It’s easy to enjoy Raffaello Matarazzo’s melodramas for the campy excess of their acting and story lines, but it’s more productive to take them seriously, I think — to see how cleanly and elegantly Matarazzo presents this bezerko material, with a visual style that reminded Jacques Lourcelles of Lang, Dreyer and Mizoguchi, and how perfectly engineered his narratives are, with every outlandish episode incorporated into a serene, symmetrical structure.
The new Matarazzo box set ( my New York Times review is here) from Criterion’s budget “Eclipse” line contains four of Matarazzo’s seven films with the towering star couple Amedeo Nazzari and Yvonne Sanson (literally — Matarazzo’s mise-en-scene somehow makes them seem larger, both physically and emotionally, than any of the other characters on the screen), all subtitled in English for the first time : “Chains” (1949), “Tormento” (1950), “Nobody’s Children” (1952) and “The White Angel” ( 1955).
All four are also available for instant streaming on Hulu Plus, along with two other Nazzari-Sanson films not included in the set: “He Who Is Without Sin” (1952) and “Torna!” (1958). (“Torna!” is the only Nazzari-Sanson that was shot in color, though apparently the fading Ferraniacolor negative wasn’t good enough to use for a video transfer, and so the film is presented here in black-and-white.)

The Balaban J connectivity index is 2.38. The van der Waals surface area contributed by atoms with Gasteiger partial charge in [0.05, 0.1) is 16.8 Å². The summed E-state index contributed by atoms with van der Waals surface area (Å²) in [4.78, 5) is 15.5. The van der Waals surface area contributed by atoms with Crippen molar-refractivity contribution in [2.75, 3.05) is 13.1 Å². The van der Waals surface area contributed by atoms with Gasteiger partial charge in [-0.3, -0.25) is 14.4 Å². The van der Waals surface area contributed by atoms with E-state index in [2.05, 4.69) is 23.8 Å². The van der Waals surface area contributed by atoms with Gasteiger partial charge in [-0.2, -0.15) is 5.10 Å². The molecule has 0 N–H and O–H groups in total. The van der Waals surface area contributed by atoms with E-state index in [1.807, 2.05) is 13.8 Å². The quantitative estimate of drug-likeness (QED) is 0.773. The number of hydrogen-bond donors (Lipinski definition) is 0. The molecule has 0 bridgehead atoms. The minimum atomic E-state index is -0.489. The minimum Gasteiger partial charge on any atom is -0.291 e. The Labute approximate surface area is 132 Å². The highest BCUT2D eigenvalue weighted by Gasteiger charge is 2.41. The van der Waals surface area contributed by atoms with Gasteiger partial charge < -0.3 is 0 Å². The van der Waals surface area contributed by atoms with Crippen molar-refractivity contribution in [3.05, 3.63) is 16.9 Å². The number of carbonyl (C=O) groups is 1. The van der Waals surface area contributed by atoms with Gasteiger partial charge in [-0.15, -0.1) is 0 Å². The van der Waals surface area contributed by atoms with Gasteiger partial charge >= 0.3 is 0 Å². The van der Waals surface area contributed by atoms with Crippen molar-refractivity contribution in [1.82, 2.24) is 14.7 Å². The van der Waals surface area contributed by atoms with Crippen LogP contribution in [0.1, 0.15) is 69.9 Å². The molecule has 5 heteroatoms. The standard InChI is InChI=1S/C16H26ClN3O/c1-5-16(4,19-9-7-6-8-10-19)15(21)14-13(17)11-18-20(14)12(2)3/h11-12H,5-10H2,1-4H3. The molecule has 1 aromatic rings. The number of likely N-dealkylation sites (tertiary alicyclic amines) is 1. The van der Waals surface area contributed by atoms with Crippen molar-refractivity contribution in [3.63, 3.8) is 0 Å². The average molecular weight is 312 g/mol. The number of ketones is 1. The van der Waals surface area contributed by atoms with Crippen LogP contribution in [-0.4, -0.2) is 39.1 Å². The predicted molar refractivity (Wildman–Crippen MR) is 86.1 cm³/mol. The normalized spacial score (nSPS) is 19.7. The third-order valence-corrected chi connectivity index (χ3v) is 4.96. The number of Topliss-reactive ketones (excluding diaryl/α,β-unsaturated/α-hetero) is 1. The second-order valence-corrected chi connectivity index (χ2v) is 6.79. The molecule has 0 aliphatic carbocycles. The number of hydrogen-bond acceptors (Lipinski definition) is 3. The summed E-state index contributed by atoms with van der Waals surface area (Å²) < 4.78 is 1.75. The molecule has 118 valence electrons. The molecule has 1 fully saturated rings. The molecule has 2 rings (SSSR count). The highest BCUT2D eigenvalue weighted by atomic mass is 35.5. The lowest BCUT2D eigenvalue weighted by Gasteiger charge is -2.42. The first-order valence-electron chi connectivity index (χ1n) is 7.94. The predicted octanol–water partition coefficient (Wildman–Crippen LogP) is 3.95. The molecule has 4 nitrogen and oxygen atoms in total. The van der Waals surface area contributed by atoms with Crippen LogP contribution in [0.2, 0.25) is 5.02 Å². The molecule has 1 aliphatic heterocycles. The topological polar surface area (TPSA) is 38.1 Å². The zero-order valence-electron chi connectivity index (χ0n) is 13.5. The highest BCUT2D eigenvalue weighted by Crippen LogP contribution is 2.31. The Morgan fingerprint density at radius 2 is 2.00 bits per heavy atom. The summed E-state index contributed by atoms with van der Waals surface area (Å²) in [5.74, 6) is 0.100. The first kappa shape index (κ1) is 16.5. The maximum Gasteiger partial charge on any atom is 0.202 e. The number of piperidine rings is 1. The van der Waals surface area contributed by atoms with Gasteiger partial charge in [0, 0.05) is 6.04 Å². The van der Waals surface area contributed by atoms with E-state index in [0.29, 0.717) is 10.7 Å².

All that’s missing is the final film in the series, “Malinconico autunno,” which appears to have been a Spanish production and probably has some rights problems. Still, it’s worth the effort to watch them in sequence, not just for the interlocking plot lines (particularly of “Nobody’s Children” and “The White Angel”) but also for the evolving portrait the offer of an Italy emerging from postwar devastation into the economic miracle of the boom years.
Like Douglas Sirk, Matarazzo wasn’t a born melodramatist, and he arrived at this style after a couple of evolutions. His first film, “Treno Populare” (available as an Italian import), is an anecdotal romantic comedy shot mainly on location, with a realist vibe that suggests both “People on Sunday” and Renoir’s “Toni.” Later in the thirties he turned to more frantic farce comedies, of which I’ve only seen a couple (both of which surpassed my primitive Italian). And in the 50s he mixes his contemporary melodramas with costume pictures, including a very personal treatment of “The Life of Giuseppe Verdi” and the movie that may be his masterpiece, the massive explosion of suppressed eros that is “La nave delle donne maldette” (“The Ship of Damned Women”) both released in 1953.
There is certainly much more to unearth in the relatively unexplored Italian genre cinema of the 30s, 40s, and 50s, particularly among the work of Riccardo Freda, Vittorio Cottafavi and Mario Camerini. But this collection makes a great starting point.